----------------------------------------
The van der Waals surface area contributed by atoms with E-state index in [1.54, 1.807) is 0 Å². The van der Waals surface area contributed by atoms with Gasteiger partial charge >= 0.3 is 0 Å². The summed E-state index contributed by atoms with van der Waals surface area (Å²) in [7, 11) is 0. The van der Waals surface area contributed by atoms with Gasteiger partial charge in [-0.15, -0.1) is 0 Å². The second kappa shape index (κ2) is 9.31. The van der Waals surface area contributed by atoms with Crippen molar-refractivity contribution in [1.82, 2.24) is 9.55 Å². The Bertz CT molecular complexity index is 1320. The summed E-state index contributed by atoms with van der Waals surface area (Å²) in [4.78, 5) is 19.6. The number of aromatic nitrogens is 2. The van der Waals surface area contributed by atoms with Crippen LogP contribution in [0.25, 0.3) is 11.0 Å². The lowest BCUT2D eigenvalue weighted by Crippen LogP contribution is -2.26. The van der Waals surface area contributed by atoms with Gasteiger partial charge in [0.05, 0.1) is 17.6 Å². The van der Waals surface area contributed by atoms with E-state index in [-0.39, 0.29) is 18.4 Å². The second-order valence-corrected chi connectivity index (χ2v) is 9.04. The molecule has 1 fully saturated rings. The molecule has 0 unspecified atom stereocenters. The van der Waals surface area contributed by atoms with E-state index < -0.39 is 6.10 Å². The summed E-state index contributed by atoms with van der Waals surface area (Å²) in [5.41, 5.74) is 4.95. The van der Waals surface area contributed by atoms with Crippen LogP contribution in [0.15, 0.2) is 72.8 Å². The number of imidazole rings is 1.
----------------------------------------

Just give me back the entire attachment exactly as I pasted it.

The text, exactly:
The van der Waals surface area contributed by atoms with E-state index in [1.54, 1.807) is 0 Å². The van der Waals surface area contributed by atoms with Gasteiger partial charge >= 0.3 is 0 Å². The summed E-state index contributed by atoms with van der Waals surface area (Å²) in [7, 11) is 0. The van der Waals surface area contributed by atoms with Gasteiger partial charge in [-0.15, -0.1) is 0 Å². The second kappa shape index (κ2) is 9.31. The van der Waals surface area contributed by atoms with Crippen molar-refractivity contribution in [1.82, 2.24) is 9.55 Å². The Bertz CT molecular complexity index is 1320. The summed E-state index contributed by atoms with van der Waals surface area (Å²) in [4.78, 5) is 19.6. The number of aromatic nitrogens is 2. The van der Waals surface area contributed by atoms with Crippen LogP contribution in [0.25, 0.3) is 11.0 Å². The lowest BCUT2D eigenvalue weighted by Crippen LogP contribution is -2.26. The van der Waals surface area contributed by atoms with Gasteiger partial charge in [0.05, 0.1) is 17.6 Å². The van der Waals surface area contributed by atoms with E-state index in [-0.39, 0.29) is 18.4 Å². The second-order valence-corrected chi connectivity index (χ2v) is 9.04. The molecule has 1 fully saturated rings. The molecule has 0 unspecified atom stereocenters. The van der Waals surface area contributed by atoms with E-state index < -0.39 is 6.10 Å². The summed E-state index contributed by atoms with van der Waals surface area (Å²) in [5.41, 5.74) is 4.95. The van der Waals surface area contributed by atoms with Crippen LogP contribution in [0.15, 0.2) is 72.8 Å². The number of imidazole rings is 1.